Further on, there is lots of research on mood-effects. It is meanwhile well-known that pleasant fragrances can improve our mood and sense of well-being. Recent studies have shown that our expectations about an odor, rather than any direct effects of exposure to it may sometimes be responsible for the mood and health benefits reported. There is obviously also the possibility for placebo effects, just telling subjects that a pleasant or unpleasant odor was being administered, which they might not be able to smell, as shown in various self-reports of mood and well-being.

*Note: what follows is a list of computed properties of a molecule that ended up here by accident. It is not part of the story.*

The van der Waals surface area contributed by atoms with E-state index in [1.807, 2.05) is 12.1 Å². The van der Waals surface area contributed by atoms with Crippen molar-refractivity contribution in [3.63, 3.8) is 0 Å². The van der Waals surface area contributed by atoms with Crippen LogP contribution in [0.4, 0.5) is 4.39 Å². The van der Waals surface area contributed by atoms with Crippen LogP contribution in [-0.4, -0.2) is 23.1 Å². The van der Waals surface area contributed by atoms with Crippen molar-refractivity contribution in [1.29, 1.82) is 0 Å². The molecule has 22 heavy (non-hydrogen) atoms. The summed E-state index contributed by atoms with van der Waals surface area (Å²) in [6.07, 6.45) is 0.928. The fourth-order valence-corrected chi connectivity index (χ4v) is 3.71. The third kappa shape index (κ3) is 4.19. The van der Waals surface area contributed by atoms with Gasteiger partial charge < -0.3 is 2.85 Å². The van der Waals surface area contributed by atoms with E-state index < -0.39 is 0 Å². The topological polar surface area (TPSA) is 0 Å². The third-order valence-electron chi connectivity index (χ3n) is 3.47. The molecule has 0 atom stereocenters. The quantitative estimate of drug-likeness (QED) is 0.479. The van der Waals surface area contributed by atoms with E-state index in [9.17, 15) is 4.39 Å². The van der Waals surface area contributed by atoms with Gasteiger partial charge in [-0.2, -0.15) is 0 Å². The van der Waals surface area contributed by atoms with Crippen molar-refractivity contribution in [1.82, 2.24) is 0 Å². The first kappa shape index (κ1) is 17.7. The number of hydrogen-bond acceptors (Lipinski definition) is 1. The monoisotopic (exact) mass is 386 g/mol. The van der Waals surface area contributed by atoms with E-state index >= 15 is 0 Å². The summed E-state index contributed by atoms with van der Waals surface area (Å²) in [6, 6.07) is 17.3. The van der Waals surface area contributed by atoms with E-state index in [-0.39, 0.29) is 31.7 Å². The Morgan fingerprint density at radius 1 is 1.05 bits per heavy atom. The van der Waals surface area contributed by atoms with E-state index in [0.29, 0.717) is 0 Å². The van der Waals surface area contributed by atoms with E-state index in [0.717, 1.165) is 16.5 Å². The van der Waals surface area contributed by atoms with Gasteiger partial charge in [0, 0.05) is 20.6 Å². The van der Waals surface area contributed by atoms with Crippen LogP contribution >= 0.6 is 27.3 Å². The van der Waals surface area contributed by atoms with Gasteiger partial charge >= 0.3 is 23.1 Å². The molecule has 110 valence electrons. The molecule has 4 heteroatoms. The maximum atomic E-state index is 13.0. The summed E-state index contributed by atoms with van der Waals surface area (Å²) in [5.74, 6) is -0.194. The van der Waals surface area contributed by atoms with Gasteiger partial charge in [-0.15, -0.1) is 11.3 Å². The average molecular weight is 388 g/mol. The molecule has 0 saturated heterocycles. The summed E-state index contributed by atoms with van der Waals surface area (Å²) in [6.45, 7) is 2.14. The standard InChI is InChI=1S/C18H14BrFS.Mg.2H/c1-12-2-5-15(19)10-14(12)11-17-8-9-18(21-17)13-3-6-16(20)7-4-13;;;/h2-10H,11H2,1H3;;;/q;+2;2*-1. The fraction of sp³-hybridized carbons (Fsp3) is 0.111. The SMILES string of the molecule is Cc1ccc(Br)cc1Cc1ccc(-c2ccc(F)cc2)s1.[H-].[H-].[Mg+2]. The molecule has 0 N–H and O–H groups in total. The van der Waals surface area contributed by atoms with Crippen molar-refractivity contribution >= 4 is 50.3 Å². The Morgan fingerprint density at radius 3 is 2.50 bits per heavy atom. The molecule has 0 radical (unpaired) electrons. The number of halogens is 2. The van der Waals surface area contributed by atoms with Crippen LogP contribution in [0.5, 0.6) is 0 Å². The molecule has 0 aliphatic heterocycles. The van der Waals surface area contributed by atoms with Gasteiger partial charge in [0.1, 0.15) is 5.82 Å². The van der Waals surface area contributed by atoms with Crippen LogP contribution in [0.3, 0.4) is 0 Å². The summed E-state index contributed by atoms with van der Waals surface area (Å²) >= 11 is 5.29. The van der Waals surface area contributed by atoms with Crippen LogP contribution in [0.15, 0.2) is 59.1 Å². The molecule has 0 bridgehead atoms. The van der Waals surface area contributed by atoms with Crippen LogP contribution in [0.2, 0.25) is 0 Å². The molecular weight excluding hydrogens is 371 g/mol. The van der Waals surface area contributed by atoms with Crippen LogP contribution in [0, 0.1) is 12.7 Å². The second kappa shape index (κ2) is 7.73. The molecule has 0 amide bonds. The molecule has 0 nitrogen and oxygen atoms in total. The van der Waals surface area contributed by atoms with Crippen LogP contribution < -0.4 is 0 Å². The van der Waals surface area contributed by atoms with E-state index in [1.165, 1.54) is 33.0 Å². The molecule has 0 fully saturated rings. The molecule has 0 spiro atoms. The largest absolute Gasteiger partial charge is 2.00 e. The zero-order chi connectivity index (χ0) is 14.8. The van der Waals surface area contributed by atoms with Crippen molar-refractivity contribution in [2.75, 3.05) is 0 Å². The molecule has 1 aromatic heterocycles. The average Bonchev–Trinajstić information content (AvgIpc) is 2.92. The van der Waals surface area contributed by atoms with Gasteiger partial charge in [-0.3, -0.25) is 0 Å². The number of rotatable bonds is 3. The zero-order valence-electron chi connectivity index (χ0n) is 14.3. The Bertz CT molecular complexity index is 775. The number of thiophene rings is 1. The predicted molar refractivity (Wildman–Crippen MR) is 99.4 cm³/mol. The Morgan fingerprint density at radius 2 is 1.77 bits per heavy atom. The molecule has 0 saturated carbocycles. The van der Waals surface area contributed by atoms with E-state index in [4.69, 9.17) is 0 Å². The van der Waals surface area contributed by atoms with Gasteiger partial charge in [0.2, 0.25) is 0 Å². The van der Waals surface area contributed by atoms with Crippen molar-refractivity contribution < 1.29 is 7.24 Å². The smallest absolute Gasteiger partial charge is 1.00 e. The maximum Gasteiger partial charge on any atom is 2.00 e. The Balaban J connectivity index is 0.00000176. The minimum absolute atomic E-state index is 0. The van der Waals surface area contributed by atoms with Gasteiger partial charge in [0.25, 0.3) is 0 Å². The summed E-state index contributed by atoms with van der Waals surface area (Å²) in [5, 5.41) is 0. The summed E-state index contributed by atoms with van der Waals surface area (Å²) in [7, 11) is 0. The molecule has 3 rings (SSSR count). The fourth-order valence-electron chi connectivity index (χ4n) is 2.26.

In our study we are able to demonstrate that subjects do respond to some extent to fragrances by behaving in a different way than the subjects working in odorless rooms. There has not been ever any similar study in this direction: We plan to demonstrate that the smell of peppermint improves the overall mood considerably when solving a given task.

Pleasant fragrances have been found to encourage action and to have a positive effect on mood across all age groups. In experiments involving stimulation of the left and right nostrils with pleasant and unpleasant fragrances, researchers have found differences in olfactory cortical neuron activity in the left and right hemispheres of the brain which correlate with the ‘pleasantness ratings’ of the odorants. These studies are taken to indicate that positive emotions are predominantly processed by the left hemisphere of the brain, while negative emotions are more often processed by the right hemisphere.